Development of multiple organ dysfunction syndrome in older and young adult trauma patients

Amado Alejandro Baez

Research output: Contribution to journalArticlepeer-review

2 Scopus citations


Objective: We sought out to determine the correlation between the injury severity score (ISS) and multiple organ dysfunction syndrome (MODS) between severely injured young adults (18–54 years) and elderly (>55 years) patients. Materials and Methods: This was a cross‑sectional observational study. We included all adult cases (>18 years) diagnosed with trauma defined by the International Classification of Diseases, Ninth Revision. For significance testing, Chi‑square test and odds ratio were used. Severe injuries were defined by an ISS >15. The presence of MODS was based on the definitions proposed by society for critical care medicine. Results: A total of 469 young and 173 elderly patients were included in the study. Among the 469 young adults, 193 had ISS >15, whereas out of the 173 elderly patients, 88 had an ISS >15. Severely injured young and elderly groups were more likely to develop MODS compared with those with an ISS <15 (P < 0.001 and P < 0.001, respectively). The elderly had a higher likelihood of developing MODS (P < 0.001; odds ratio: 5.17; 95% confidence interval: 2.74–9.80). Conclusion: This study demonstrated a direct relationship between an ISS >15 and the development of MODS. We also observed a five‑fold increase in the development of MODS among severely injured elderly patients.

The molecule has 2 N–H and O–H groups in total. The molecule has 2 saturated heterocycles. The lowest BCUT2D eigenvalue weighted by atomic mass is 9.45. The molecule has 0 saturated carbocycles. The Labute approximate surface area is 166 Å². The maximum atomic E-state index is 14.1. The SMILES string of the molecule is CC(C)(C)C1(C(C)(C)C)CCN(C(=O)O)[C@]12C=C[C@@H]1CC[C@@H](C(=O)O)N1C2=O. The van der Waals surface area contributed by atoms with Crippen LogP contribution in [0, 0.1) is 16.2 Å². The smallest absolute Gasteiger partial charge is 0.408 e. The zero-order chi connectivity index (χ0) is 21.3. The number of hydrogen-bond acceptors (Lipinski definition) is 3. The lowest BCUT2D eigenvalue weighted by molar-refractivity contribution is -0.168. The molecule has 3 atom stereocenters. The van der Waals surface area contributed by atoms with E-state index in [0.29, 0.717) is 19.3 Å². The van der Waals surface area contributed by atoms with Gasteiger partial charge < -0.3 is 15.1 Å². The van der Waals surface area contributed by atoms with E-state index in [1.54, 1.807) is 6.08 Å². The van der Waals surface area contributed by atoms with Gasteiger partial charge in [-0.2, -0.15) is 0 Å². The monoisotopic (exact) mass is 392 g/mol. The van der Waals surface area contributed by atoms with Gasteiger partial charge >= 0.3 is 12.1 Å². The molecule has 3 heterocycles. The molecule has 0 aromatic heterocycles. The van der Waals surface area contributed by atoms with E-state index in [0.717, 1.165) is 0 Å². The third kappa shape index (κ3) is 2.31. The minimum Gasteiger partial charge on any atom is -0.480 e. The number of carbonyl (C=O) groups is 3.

Original languageEnglish (US)
Pages (from-to)21-24
Number of pages4
JournalInternational Journal of Critical Illness and Injury Science
Issue number1
StatePublished - Jan 1 2019
Externally publishedYes


  • Injury severity score
  • Multiple organ dysfunction syndrome
  • Trauma

ASJC Scopus subject areas

  • Emergency Medicine
  • Public Health, Environmental and Occupational Health
  • Critical Care and Intensive Care Medicine


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